The Broadcast Research Council of South Africa (BRC) has vehemently denied claims made by the South African Audience Research Foundation (SAARF) in a story published on The Media Online this week.
The story – headlined SAARF clarifies key details around its proposed new marketing research currency, centred on SAARF’s response to questions raised about its idea to launch a new AMPS-like research currency.
In it, the SAARF board claimed it had never been invited to be an “interested party” in the upcoming Establishment Survey (ES); that although some members had asked what it would cost to include a products and brands component to the ES, the BRC had “made it clear that they could not and would not fund a Brands and Product survey” despite its members making it clear that “they and/or SAARF did not have the funds to fund the study until or unless alternative funding options were found”.
The board added that the, “BRC CEO subsequently made it very clear to SAARF that the terms for any Brands and Products section had already been written into the contract with the service provider, and that it was non-negotiable that as a potential piggyback to the ES, brands and products questions could be in the form of a leave-behind survey only. Such a survey however clearly requires face-to-face interviews”, it said.
But Clare O’Neil, CEO of the BRC, said the SAARF response was grossly inaccurate as to what had really happened. She said that she and Peter McKenzie, then-chairman of the BRC, had at the beginning of 2015 met with Justin Aspey, then-chairman of the Marketing Association of South Africa (MASA), and with Virginia Hollis, the chairman of SAARF. The BRC and PDMSA (now Publisher Research Council, or PRC) was about to begin the tender process to find a service provider to conduct the industry-wide Establishment Survey.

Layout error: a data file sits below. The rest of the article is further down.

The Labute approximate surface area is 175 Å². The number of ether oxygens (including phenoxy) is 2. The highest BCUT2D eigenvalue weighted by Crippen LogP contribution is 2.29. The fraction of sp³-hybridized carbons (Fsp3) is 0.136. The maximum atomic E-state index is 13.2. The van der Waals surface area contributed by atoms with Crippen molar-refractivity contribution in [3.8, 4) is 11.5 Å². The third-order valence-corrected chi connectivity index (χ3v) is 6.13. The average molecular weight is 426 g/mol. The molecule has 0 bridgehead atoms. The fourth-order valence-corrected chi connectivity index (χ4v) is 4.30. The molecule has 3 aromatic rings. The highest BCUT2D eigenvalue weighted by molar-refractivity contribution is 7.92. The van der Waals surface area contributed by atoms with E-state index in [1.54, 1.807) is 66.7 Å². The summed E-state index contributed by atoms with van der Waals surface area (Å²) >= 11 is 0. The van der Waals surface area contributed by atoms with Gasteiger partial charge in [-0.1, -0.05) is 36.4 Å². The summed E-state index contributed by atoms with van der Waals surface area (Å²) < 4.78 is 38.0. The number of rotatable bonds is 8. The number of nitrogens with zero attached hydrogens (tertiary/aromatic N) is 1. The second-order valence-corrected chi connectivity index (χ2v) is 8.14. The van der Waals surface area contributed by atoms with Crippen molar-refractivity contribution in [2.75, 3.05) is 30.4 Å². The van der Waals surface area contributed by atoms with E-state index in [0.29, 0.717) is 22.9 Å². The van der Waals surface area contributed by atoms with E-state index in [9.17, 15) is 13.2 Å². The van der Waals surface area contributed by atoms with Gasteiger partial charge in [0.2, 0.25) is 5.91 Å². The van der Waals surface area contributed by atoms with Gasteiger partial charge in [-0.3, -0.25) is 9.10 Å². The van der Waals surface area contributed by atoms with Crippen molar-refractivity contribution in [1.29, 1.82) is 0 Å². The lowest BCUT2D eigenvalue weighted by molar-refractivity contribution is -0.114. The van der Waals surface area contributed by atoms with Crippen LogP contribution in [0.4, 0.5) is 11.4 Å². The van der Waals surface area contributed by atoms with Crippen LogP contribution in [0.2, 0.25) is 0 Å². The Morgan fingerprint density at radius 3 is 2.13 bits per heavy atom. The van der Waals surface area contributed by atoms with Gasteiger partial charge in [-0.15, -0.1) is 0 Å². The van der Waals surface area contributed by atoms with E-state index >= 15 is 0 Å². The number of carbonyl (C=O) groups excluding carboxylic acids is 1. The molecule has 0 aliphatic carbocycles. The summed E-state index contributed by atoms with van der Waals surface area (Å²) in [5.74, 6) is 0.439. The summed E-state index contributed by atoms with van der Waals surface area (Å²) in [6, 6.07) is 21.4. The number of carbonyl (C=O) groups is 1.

O’Neil said she and McKenzie told Aspey and Hollis they wanted MASA and the AMF on board and that Aspey had confirmed MASA was in. “But he made it clear they wanted Products and Brands included in the survey. And we said we could afford all the other components of media research (i.e. the currencies), but that the BRC / PDMSA could not afford to cover all the costs,” she said.
O’Neil said the BRC currently pays up to R70 million a year for the BRC TAMS research, R26 million per annum for the BRC RAM research and shares the costs of the R15 million towards the Establishment Survey with the PRC (the BRC being the majority funder of the ES). “But we all agreed that Products and Brands needed to be there, in the ES. It was really a matter of funding, and obviously the BRC could not be expected to carry all media research costs.”
O’Neil said it was standard practice around the world to use a “leave-behind”, seven-day diary to capture Products and Brands data. “Think about it: someone might not have had tomato sauce yesterday but they might have it in two days time. AMPs products and brands used a leave-behind diary. That is standard practice methodology for Products & Brands diaries. I was a bit floored that SAARF are now reporting that they are opposed to a leave-behind diary for Products and Brands, which is exactly the methodology used by the dearly departed AMPS survey,” she said.